Saturday, January 30, 2010

The glass ceiling

The glass ceiling (as described in chapter 2 of the visionary chronicle of our age- Organizational Behavior by Kreitner and Kinicki) is a metaphor that I heard so much during the last presidential election, but didn't understand until just now. Up until now, I thought the reference was some obscure metaphor coined specifically for Hillary Clinton's presidential bid... turns out that was pretty shortsighted of me, and I apologize...

But I found the metaphor (as described in the book) to be very true. Minorities and women do face a certain prejudice in the workforce. Regardless of one's views on the politics of such matters, I consider myself part of a logical breed of people who have this crazy world view that everyone should have an equal opportunity... something about "all men created equal..." must be the ravings of a bunch of lunatics (or, as they are actually called... THE FRAMERS!)

Prejudice isn't dead. It's obvious that women and minorities face an uphill climb toward a semblance of equality, and we need more forward-thinking managers and executives who are willing to take these groups out of positions of limited upward-mobility. It pays to promote good talent wherever it is. It doesn't matter if the person up for promotion is a woman, Portuguese, mentally challenged, homosexual, or whatever the hot-topic "don't promote" criteria is these days. It makes good business sense to promote those with good ideas, and reward those who work hard. We pride ourselves on being a progressive society, but with prejudicial issues still at the forefront of the business landscape, I think we have a long way to go before we earn that moniker.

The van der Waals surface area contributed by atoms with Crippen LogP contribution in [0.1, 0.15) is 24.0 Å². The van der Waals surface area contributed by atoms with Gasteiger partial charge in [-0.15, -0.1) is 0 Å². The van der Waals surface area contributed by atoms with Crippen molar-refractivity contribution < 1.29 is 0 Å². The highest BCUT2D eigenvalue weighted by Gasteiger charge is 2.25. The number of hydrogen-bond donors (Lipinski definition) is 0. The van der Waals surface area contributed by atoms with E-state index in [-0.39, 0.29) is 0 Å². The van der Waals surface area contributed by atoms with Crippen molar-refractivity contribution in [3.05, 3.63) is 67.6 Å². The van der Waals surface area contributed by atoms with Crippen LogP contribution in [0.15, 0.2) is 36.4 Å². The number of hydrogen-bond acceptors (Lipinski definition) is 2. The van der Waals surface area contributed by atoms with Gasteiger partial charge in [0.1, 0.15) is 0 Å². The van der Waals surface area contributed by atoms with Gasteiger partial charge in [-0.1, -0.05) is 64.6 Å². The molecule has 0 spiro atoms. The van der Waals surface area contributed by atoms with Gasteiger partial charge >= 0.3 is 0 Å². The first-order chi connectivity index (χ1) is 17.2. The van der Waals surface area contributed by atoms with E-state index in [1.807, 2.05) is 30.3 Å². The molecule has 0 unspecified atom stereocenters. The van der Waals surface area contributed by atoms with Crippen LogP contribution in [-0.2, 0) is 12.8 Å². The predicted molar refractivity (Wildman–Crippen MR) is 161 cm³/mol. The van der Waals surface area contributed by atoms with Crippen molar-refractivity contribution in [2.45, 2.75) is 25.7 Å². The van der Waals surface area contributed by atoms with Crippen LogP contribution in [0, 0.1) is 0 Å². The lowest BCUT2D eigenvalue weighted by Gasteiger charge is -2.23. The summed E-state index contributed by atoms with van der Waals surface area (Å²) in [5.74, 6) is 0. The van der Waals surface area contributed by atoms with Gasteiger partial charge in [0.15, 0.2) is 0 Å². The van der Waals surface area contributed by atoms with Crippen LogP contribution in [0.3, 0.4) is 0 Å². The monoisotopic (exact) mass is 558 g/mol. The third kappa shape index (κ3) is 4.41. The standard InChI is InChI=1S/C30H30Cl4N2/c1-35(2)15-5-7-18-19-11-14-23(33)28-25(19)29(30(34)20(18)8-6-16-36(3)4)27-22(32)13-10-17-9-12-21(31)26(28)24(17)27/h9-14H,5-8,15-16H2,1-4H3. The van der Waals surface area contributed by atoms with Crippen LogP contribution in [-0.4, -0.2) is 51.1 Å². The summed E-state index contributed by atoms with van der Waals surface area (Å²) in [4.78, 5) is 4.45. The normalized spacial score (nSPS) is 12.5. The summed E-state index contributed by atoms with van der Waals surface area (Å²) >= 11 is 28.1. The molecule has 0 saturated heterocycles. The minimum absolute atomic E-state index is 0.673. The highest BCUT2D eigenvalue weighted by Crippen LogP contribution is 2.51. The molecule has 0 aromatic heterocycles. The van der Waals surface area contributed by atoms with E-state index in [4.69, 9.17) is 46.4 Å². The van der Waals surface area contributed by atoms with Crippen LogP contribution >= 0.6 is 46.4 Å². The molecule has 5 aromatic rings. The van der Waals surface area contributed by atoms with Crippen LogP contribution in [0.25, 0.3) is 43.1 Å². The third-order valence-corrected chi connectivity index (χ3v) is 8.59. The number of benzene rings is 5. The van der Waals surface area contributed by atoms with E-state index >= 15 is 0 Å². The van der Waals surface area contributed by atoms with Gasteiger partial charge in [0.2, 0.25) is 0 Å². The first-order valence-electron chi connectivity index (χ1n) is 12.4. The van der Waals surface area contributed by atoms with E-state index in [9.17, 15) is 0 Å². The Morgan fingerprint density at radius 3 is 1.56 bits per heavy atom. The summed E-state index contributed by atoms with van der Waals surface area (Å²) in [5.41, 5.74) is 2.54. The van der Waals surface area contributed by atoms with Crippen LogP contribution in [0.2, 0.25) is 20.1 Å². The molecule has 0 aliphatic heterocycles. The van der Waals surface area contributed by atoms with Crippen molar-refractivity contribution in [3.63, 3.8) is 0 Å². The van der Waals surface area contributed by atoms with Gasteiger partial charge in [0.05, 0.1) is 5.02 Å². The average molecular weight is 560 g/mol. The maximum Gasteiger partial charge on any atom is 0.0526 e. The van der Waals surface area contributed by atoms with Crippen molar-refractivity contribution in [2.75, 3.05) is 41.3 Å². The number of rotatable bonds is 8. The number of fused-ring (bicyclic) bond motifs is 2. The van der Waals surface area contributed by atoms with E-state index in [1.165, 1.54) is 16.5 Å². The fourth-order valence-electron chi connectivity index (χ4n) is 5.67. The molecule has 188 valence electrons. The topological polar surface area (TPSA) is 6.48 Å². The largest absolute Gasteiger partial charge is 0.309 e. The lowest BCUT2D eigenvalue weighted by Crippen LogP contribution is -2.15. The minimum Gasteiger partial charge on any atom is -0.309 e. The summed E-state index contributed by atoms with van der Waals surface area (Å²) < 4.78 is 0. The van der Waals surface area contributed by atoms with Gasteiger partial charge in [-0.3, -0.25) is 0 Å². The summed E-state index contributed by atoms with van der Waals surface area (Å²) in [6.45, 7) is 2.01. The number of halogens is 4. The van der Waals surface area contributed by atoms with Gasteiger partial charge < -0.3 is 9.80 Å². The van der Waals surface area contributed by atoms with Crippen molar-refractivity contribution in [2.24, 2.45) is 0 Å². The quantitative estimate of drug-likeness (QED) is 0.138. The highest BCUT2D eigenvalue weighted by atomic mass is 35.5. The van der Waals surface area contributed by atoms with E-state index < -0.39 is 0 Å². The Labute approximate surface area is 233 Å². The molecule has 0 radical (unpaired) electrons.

1. I agree with your statement that prejudice is not dead. Even though everybody tries to flaunt how culturally acceptable they are and how much they do for minorites, one can't help but ask if they are doing it for themselves or to really help others. Often times people act like they care about certain causes but are only doing it to build up a good reputation. So, it is also kind of funny that companies who employ the glass ceiling idea are actually hurting their company by denying the minorities. I guess their image is more important than their success?

  2. Good points, but what can companies do about it? How do we change those unconscious attitudes and perceptions?